Beyond Good & Evil is the latest release by Rayman creator Michel Ancel (and the reason he didn't work on Rayman 3: Hoodlum Havoc). Instead of putting together another platformer, Ancel has crafted an action/adventure title, a la Zelda. As a matter of fact, this game has more than a few passing resemblances to the latest Zelda games, but don't take that to mean that this is just a Starfox Adventures style Ocarnia of Time clone. Beyond Good & Evil definitely has an identity of it's own.
Players take control of Jade, a mysterious young freelance photographer from the planet Hillys. Every day, Hillys suffers violent attacks from the DomZ. The Alpha Section seemingly does their best to fend off the DomZ, but they aren't doing nearly as much as is needed to successfully defend Hillys. The Alpha Section claims that another organization, the IRIS Network, is helping the DomZ destroy Hillys - but IRIS claims that the reason it was formed in the first place was to expose the Alpha Section's secret partnership with the DomZ! Jade and her friends must decide for themselves what the real truth is. In the words of the introduction in the manual, "the dividing line between good and evil is very thin, indeed".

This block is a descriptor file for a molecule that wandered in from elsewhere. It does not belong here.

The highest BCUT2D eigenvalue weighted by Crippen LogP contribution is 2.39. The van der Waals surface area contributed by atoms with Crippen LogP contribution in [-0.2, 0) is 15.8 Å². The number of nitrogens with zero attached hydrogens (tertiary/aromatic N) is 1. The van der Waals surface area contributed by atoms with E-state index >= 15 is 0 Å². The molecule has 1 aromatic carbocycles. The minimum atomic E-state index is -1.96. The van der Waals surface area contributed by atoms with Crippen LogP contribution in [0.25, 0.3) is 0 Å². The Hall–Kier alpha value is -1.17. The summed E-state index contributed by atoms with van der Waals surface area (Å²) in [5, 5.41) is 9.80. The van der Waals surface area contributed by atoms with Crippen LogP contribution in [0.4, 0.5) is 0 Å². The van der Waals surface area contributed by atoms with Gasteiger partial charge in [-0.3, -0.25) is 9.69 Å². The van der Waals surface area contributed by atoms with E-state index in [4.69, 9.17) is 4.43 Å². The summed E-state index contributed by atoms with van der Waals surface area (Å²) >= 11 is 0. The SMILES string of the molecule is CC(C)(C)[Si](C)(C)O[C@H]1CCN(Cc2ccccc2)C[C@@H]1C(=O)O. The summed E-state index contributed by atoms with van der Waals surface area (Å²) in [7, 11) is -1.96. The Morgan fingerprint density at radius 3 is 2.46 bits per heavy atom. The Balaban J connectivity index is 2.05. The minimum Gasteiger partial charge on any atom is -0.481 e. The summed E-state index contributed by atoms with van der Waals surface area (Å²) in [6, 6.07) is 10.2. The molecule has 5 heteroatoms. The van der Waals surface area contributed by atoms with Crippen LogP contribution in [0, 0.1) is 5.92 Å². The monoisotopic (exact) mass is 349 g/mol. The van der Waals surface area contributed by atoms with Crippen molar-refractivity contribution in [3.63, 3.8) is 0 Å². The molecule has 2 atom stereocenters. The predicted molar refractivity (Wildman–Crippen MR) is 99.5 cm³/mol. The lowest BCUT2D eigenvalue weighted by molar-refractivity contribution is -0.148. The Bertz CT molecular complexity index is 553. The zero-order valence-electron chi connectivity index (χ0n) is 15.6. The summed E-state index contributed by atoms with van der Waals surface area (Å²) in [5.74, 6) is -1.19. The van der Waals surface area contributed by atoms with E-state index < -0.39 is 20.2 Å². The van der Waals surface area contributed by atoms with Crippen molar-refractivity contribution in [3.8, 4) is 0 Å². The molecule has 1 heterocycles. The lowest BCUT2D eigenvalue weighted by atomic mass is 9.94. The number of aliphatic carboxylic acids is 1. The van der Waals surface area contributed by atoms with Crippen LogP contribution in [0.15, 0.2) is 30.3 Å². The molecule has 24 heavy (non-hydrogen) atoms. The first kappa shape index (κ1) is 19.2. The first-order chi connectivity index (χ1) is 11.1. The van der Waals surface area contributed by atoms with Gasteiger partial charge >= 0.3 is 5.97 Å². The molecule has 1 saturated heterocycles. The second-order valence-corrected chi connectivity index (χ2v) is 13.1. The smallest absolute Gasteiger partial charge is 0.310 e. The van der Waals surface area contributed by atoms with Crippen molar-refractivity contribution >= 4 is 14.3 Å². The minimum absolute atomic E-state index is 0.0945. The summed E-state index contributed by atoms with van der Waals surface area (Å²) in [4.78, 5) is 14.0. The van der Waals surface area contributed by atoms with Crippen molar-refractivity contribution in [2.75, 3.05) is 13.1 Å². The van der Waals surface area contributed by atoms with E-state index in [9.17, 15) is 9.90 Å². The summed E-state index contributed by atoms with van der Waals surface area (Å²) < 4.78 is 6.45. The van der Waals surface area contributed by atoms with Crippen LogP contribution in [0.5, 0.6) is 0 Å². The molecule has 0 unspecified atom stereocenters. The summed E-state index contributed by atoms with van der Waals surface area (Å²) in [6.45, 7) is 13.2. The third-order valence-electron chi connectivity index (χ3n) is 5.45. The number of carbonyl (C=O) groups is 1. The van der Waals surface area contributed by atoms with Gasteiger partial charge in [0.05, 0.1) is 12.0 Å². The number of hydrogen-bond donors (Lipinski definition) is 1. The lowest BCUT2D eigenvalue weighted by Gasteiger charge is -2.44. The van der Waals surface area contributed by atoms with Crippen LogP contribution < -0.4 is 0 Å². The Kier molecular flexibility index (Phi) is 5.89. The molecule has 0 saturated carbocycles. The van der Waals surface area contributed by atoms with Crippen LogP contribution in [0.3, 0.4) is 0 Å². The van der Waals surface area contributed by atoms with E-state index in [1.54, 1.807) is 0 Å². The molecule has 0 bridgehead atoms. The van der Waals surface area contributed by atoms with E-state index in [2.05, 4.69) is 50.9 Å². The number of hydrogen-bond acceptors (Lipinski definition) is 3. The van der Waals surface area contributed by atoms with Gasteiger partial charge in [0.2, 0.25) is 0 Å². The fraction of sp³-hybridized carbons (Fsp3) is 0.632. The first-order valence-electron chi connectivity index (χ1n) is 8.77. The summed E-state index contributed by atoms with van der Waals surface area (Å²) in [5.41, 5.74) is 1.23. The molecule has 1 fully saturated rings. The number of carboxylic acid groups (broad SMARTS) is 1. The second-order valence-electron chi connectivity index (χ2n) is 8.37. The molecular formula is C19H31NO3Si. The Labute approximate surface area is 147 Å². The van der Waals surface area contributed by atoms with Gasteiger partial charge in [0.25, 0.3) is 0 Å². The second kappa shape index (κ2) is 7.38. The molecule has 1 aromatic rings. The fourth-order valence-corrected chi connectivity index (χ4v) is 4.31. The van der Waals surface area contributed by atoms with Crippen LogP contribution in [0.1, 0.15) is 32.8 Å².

As was previously stated, Beyond Good & Evil is an action/adventure game in the vein of the more recent Zelda titles, especially The Wind Waker. Still, while the game has obvious ties to Nintendo's blockbuster adventure series, it is much, much more than a simple carbon copy of Miyamoto's successful Zelda formula. The meat of the game is based around large areas filled with puzzles and enemies. Most of these sections supply Jade with an NPC partner. Unlike The Wind Waker, the NPCs are extremely helpful, and add a lot to the level of enjoyment. They also do a good job of giving you hints as to what to do next. Most of the puzzles in this game revolve around making good use of your partner. UBI Soft has nearly obtained the holy grail of adventure games with the near-perfect puzzle design - it's easy to figure out what Jade and her partner need to do to conquer a puzzle, but difficult to actually solve them. It's not easy to obtain such equilibrium in videogames, but UBI Soft has, for the most part, achieved that with Beyond Good & Evil.